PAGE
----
Corey Kispert is one of the winningest players in college basketball history and a career 40.8% 3-point shooter. His ability to stretch the floor and make winning plays are his main draws.
While the 22-year-old will likely never be a main option offensively, his value as a role player on a team looking for a scoring spark makes him a worthwhile selection near the end of the lottery.
Greg Brown, a top-10 recruit out of high school, had an up and down year for Texas, which led him to play in less than 50% of his team's minutes.
Brown's intrigue lies in his rare athletic ability - standing at 6-foot-9 gives him endless defensive potential as a player who could guard multiple positions at the next level. However, his offensive role is still a work in progress.
Still, there's reason to believe Williams will turn it around - the former five-star recruit has great footwork and clean mechanics on his jump shot.
At face value, Jaden Springer looks like a can't-miss prospect. A five-star recruit who shot 47/44/81 as a freshman and won't turn 19 until after the draft is an enticing combination.
Still, questions remain about Springer's projectability down the road since he lacks elite burst and doesn't possess lead guard playmaking ability.
The 6-foot-5 Mann has the potential to slide over to point guard long term but would likely start his NBA career off the ball. Between his size and improved college production, Mann could carve himself a role from Day 1.
Ayo Dosunmu's decision to return for his junior year paid dividends. The Illinois standout improved his 3-point shooting considerably and averaged two more assists per game than each of his previous collegiate seasons.
Dosunmu excelled in transition and clutch situations, though turnovers remained a glaring issue as he committed the 11th-most during the 2020-21 campaign.
Jared Butler is cut from the same cloth as his backcourt partner Mitchell. Butler's an efficient outside threat, a disruptive defender, and can create out of the pick-and-roll.
The Baylor star showed off his all-around game in this year's Final Four, winning the tournament's Most Outstanding Player award.
In only a 12-game sample size, Sharife Cooper was one of the most exciting players to watch in all of college basketball.
Cooper showcased an incredible ability to get to the rim and find teammates, netting him 8.1 assists per game at Auburn. Shooting only 22.8% from deep is a red flag, but Cooper's ability to run the show on offense is worth hoping the long ball comes around.
Chris Duarte wasn't even on the NBA radar a few years ago, but the JUCO transfer emerged as a vital piece for Oregon over the last two seasons. The reigning Jerry West Award winner averaged 14.9 points and shot nearly 40% from deep during his time in Eugene.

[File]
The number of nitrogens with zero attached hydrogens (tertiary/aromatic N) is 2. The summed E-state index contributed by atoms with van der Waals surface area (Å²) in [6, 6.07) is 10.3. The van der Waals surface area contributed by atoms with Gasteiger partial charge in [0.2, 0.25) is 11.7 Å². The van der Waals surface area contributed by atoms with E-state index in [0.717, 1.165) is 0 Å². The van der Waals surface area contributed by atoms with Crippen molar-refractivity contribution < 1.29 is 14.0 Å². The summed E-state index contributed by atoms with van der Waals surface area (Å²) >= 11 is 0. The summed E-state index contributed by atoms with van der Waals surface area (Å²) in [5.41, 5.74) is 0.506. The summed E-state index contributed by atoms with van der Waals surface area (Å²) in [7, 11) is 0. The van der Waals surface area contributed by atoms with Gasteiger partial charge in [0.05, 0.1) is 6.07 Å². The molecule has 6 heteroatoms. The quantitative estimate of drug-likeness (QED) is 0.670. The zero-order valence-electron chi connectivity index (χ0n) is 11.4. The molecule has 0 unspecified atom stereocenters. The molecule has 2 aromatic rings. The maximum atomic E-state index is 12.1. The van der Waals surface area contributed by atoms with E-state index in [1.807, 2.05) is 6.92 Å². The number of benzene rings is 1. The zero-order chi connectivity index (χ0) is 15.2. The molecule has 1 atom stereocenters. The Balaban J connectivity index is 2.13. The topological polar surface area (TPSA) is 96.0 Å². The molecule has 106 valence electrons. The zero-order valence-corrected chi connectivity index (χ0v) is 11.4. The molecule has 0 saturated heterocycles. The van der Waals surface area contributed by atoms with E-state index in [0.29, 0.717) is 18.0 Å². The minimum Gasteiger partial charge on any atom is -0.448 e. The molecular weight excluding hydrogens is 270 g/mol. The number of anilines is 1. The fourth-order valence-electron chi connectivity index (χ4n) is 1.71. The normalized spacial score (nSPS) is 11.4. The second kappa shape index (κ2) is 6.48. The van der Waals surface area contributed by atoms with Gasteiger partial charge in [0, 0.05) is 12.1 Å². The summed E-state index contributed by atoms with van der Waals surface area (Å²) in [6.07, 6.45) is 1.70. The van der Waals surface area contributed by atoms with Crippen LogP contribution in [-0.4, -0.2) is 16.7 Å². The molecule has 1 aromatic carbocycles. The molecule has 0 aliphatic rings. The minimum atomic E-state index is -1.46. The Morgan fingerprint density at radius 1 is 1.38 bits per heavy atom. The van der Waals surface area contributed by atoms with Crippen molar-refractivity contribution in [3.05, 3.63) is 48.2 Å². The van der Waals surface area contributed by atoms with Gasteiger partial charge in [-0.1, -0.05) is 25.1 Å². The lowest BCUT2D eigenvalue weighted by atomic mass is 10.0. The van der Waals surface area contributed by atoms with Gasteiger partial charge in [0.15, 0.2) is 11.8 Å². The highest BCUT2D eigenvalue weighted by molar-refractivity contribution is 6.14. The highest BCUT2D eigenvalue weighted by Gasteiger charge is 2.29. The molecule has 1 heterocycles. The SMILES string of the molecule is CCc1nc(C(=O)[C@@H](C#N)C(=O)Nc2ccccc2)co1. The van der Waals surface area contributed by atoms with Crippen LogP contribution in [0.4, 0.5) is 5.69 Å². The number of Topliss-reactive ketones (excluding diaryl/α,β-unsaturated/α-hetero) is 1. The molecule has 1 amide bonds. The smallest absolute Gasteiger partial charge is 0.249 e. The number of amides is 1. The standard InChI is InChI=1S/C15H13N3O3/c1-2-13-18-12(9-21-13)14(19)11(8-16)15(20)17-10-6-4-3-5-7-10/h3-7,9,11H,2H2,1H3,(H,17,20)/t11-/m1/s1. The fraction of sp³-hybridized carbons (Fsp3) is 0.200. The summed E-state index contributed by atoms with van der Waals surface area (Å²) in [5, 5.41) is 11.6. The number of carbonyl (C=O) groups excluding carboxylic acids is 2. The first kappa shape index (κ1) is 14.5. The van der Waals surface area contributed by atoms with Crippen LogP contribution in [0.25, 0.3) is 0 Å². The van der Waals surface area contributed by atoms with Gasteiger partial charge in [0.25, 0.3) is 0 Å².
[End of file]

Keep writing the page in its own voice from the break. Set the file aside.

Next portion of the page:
Duarte works tirelessly on the defensive end and could carve himself an immediate role as a 3-and-D option.
The question is, what else does Thomas do? While there's always room for scorers in the NBA, he'll have to expand his overall repertoire to carve out a big role at the next level.
Isaiah Jackson has the skill set of a modern NBA big man - he can run the floor in transition, occasionally handle the ball, and has the length and quickness to stay with guards on the perimeter.
The Kentucky product was also 15th in the NCAA last season with 2.6 rejections per game. But Jackson is raw offensively and could fall out of the lottery as a result.
Alperen Sengun is putting together a stellar campaign in the Turkish Super League. The 6-foot-10 teenager is averaging 19.3 points, 9.3 boards, 2.4 assists, and 1.6 blocks over 26 appearances in the country's top professional basketball division.
Sengun does most of his damage in the post and has flashed some playmaking potential. However, his inability to space the floor could limit his effectiveness in the Association.
Usman Garuba fits the bill of an energetic big man who rebounds well and plays solid defense.
Garuba's ability to be more than that is relatively unknown, given that he's only played in spot minutes for Real Madrid throughout his career. While he's still young, Garuba would have to develop significantly on offense to become a two-way player.
Joel Ayayi was among college basketball's most versatile guards last season, rebounding at a high level for his position, moving well off the ball, and steadily improving his outside stroke.
The Jerry West Award finalist didn't garner as much attention as his teammates, but he put his stamp on the Bulldogs' NCAA Tournament run with a 22-point performance in the Zags' Final Four victory over UCLA.
Max Abmas became the first player to lead college basketball in scoring and bring his team to the Sweet 16 in the same season since Jimmer Fredette in 2011.
Despite a slim 6-foot-1, 165-pound build, Abmas uses the threat of his 3-point shooting and shiftiness with the ball to finish over bigger defenders. The Oral Roberts product will struggle to defend in the NBA, but his microwave scoring ability should get him late-first to early-second round looks.
Brandon Boston only shot 35.5% from the field during his lone season in Lexington. The 6-foot-7 guard struggled to finish at the rim and had troubles with the college game's increased physicality.
Still, this is a player who began the campaign projected as a top-five pick. Boston's got elite size and wingspan for his position and showed promise as a shot-creator in high school.